Manufacturer collaborating with Clearwater Mills LLC to develop a device for collecting and removing plastics and other floating debris

Tested in Baltimore, the original Mr. Trash Wheel concept has proven effective in removing plastics and other floating debris from harbour areas

Tested in Baltimore, the original Mr Trash Wheel concept has proven effective in removing plastics and other floating debris from harbour areas

Yamaha’s US marine business unit has entered into a partnership with environmental stewardship company Clearwater Mills LLC to design and build a device that can collect and remove plastic waste and other floating debris from coastal stormwater systems.

Loosely based on an existing Clearwater Mills concept known as Mr Trash Wheel, the new device will be a shore-mounted installation that uses a conveyor belt to collect floating debris. A Mr Trash Wheel prototype has been tested in Baltimore Harbor on the US east coast, where it successfully removed more than 1,200 tonnes of floating debris.

Yamaha’s next-generation device will provide greater practicality by being installed on shoreline infrastructure in areas exposed to steady current, rather than deployed on a barge as is the case for the Mr Trash Wheel concept. Utilising existing currents eliminates the need for a collection boom or other external apparatus, says Martin Peters, senior manager, marine communications and government relations with Yamaha. “The materials will come straight to the machine, and then there will be devices built into the infrastructure that enclose those materials as they float down the waterway,” he says. “These will then be collected by the action of the conveyor.”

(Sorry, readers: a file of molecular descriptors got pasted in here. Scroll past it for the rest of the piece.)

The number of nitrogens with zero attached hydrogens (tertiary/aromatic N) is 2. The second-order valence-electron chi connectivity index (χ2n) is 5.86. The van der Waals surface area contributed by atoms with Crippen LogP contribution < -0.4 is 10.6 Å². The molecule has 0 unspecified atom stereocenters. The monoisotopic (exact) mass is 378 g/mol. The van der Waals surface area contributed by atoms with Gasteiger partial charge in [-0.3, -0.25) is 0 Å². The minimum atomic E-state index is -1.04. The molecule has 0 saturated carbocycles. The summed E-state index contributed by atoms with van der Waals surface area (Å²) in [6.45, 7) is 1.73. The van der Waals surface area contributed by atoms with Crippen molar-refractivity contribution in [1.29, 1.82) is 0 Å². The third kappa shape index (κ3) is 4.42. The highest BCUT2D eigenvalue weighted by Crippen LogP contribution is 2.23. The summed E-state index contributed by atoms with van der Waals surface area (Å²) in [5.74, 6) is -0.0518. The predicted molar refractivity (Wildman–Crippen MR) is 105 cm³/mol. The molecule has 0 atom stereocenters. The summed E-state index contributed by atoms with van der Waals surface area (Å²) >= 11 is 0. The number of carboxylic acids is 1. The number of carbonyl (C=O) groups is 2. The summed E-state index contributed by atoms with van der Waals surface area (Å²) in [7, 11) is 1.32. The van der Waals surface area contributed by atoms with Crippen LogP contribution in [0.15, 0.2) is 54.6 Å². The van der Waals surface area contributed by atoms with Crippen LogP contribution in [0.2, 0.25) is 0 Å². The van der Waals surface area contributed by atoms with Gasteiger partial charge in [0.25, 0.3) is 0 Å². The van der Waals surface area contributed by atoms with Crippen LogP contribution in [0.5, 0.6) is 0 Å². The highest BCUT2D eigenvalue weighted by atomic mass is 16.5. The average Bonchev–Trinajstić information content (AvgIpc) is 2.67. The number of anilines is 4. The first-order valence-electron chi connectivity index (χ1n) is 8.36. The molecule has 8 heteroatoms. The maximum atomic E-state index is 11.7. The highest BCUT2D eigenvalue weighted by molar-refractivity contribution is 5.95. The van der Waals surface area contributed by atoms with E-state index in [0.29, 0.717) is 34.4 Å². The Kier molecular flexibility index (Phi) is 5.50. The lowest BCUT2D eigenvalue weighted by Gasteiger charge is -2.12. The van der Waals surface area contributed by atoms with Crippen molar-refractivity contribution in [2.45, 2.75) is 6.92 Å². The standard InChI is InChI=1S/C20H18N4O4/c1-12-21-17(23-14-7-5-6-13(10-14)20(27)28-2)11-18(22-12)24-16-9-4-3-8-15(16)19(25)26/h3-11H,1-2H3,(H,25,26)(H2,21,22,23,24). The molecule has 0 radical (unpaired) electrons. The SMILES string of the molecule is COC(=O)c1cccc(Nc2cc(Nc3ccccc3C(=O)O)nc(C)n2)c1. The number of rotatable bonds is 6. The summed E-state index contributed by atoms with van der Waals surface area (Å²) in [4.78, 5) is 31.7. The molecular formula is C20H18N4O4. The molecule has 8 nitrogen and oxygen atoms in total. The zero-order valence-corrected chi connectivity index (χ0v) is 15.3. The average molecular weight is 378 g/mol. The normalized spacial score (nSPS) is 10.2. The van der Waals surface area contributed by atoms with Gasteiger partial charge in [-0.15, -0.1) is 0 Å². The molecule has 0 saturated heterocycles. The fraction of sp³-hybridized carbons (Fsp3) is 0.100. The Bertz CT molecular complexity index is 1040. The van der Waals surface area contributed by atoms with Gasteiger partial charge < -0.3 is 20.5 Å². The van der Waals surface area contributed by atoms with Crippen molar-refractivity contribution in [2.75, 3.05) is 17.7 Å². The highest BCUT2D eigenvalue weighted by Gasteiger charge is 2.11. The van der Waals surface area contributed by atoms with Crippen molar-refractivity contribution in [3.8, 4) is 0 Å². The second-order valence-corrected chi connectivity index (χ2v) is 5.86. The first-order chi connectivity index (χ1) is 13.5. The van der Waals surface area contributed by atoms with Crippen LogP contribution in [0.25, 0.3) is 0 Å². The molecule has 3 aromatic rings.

The proposed location for the device is a spillway that drains stormwater from a large residential and commercial area of Georgia’s Glynn County into an adjacent estuary. Water depth over the spillway can vary from several inches to as much as 18ft, depending upon rainfall intensity and duration in the area. Yamaha aims to have a working prototype of its device installed in the waterway by the second quarter of 2020.

Peters notes that the initiative is part of Yamaha’s Rightwaters sustainability campaign, a national program focused on water conservation, habitat restoration and tactical projects to reduce the volume of debris in aquatic ecosystems. “Yamaha has engaged in conservation activities for many years, and we’ve all aware of the issue of plastics in the sea,” said Peters. “We’re based in Georgia where we have 1,800 employees, and wanted to do something to address the issue of plastics in our own local waterways.”

If the device proves successful, additional units could be installed in other areas. Clearwater Mills president John Kellett is optimistic the collaborative design could one day see widespread use, noting that “if we can make this pilot project work, we will have created something we can use to keep debris out of marshlands, coastal waterways and off the beaches all along the Atlantic Coast.”